What’s the Difference Between Link Building and Link Buying?

Search Engine Optimization is one of the best ways to market your company and website online. While companies are now realizing the importance of links in regards to SEO, they have no clue what the difference between link building and link buying is. Knowing the difference and making sure your SEO Company is doing everything ethically can mean the difference between a top ranked site and a site that’s banned from Google, or at least severely punished.

Buying links is a highly risky practice, since Google frowns upon buying and selling links, and won’t hesitate to penalize companies that do. So what is link buying? And how can you tell if your SEO Company is involved in this practice? Link buying is when websites will buy or rent links to another website. You pay a fee to be featured on a website, usually a spam-filled or irrelevant one, and the link will contain a keyword that increases your page rank. Link buying became popular as search engine optimization became more competitive in the early 2000’s, and buying links became a faster and cheaper alternative to link building.

Link building is the act of creating credible anchor text links with your company’s desired keywords. Common link building practices including blogging, creating links in niche directories, posting on forums, and social networking sites. With link building, you are learning how to use white label search optimization to create valuable and relevant link bait. Link baits are blogs and posts for your followers that link back to your company’s website, enticing them to your page with value. Link building, unlike link buying, is a more tedious, manual process that takes much longer and requires much more consideration and expertise.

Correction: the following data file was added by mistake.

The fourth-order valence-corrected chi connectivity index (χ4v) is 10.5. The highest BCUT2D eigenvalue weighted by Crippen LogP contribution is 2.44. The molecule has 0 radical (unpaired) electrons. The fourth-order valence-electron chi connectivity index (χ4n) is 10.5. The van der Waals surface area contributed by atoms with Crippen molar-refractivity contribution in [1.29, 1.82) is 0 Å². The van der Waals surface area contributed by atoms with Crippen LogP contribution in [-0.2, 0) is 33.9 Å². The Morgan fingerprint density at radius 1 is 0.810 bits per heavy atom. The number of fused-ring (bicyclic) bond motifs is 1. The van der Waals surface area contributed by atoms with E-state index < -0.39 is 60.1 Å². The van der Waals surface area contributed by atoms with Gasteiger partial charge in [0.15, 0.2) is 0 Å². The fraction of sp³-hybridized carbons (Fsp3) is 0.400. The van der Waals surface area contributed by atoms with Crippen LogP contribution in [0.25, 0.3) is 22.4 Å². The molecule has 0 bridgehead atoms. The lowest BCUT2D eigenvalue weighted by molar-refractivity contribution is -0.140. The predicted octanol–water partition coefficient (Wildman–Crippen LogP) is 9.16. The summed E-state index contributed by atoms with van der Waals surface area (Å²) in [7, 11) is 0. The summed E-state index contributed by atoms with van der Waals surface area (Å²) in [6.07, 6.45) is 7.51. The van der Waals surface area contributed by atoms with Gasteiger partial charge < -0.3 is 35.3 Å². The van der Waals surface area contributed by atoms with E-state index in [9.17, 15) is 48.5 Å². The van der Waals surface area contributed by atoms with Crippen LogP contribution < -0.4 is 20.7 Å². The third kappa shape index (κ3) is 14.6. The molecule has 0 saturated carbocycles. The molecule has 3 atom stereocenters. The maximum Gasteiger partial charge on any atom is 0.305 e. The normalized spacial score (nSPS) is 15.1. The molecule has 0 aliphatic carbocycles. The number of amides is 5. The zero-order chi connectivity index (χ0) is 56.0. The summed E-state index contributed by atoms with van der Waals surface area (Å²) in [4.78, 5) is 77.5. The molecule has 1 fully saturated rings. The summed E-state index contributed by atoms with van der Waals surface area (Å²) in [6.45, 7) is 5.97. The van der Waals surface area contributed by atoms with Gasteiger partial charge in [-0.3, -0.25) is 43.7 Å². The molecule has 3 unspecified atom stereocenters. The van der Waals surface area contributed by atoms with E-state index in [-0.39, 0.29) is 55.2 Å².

Then why go the hard way? Because it’s the right way. Google considers link buying to be against their terms of service, since it creates an unfair and unregulated search engine. Google is driven to produce the most relevant search results for its users, and buying links is a way to cheat your way to the top. Luckily, Google cracks down on link buying, and can and will penalize sites that are engaging in the illegal SEO tactic. They are even making examples out of some of the bigger companies that have allegedly been involved in link buying.

So how do you know that your SEO Company is doing everything by the books? Typically, link buying is a much cheaper practice, so if you’ve been approached by SEO Companies willing to get you ranked for a small fee, you should be extremely cautious. An honest SEO Austin Company will gladly show you how their time is being spent and can account for each service they are charging you for. Link building reports aren’t always included because let’s face it, some things need to be kept “trade secret.” The proof is in the pudding. If you are moving up on the search engines, you can bet that your SEO company is doing the work, including link building, ethically and within a major search engine’s terms of service.